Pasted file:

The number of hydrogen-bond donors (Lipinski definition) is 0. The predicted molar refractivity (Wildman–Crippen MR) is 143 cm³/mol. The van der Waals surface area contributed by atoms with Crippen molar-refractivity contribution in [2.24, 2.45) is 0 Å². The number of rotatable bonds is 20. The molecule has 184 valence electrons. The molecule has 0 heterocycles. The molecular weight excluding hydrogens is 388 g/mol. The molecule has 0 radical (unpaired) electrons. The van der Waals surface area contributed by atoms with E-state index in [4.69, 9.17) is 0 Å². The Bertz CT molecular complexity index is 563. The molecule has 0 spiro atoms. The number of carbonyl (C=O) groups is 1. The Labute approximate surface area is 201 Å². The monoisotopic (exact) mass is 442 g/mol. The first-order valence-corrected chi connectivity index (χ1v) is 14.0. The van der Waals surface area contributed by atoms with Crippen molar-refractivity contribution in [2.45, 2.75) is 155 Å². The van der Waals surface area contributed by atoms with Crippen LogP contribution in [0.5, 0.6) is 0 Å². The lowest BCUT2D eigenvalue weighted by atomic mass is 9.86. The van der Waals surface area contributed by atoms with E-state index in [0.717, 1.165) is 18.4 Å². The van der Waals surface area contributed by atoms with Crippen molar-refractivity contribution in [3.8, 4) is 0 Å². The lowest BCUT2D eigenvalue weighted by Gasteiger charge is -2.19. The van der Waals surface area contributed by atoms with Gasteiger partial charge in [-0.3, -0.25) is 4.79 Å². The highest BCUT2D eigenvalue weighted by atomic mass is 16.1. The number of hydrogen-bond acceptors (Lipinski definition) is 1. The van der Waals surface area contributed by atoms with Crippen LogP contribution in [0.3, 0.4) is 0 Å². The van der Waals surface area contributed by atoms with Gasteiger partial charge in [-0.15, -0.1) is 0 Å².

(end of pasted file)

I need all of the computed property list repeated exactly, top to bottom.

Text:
The number of hydrogen-bond donors (Lipinski definition) is 0. The predicted molar refractivity (Wildman–Crippen MR) is 143 cm³/mol. The van der Waals surface area contributed by atoms with Crippen molar-refractivity contribution in [2.24, 2.45) is 0 Å². The number of rotatable bonds is 20. The molecule has 184 valence electrons. The molecule has 0 heterocycles. The molecular weight excluding hydrogens is 388 g/mol. The molecule has 0 radical (unpaired) electrons. The van der Waals surface area contributed by atoms with E-state index in [4.69, 9.17) is 0 Å². The Bertz CT molecular complexity index is 563. The molecule has 0 spiro atoms. The number of carbonyl (C=O) groups is 1. The Labute approximate surface area is 201 Å². The monoisotopic (exact) mass is 442 g/mol. The first-order valence-corrected chi connectivity index (χ1v) is 14.0. The van der Waals surface area contributed by atoms with Crippen molar-refractivity contribution in [2.45, 2.75) is 155 Å². The van der Waals surface area contributed by atoms with Crippen LogP contribution in [0.5, 0.6) is 0 Å². The lowest BCUT2D eigenvalue weighted by atomic mass is 9.86. The van der Waals surface area contributed by atoms with E-state index in [0.717, 1.165) is 18.4 Å². The van der Waals surface area contributed by atoms with Crippen molar-refractivity contribution in [3.8, 4) is 0 Å². The lowest BCUT2D eigenvalue weighted by Gasteiger charge is -2.19. The van der Waals surface area contributed by atoms with Gasteiger partial charge in [-0.3, -0.25) is 4.79 Å². The highest BCUT2D eigenvalue weighted by atomic mass is 16.1. The number of hydrogen-bond acceptors (Lipinski definition) is 1. The van der Waals surface area contributed by atoms with Crippen LogP contribution in [0.3, 0.4) is 0 Å². The van der Waals surface area contributed by atoms with Gasteiger partial charge in [-0.15, -0.1) is 0 Å².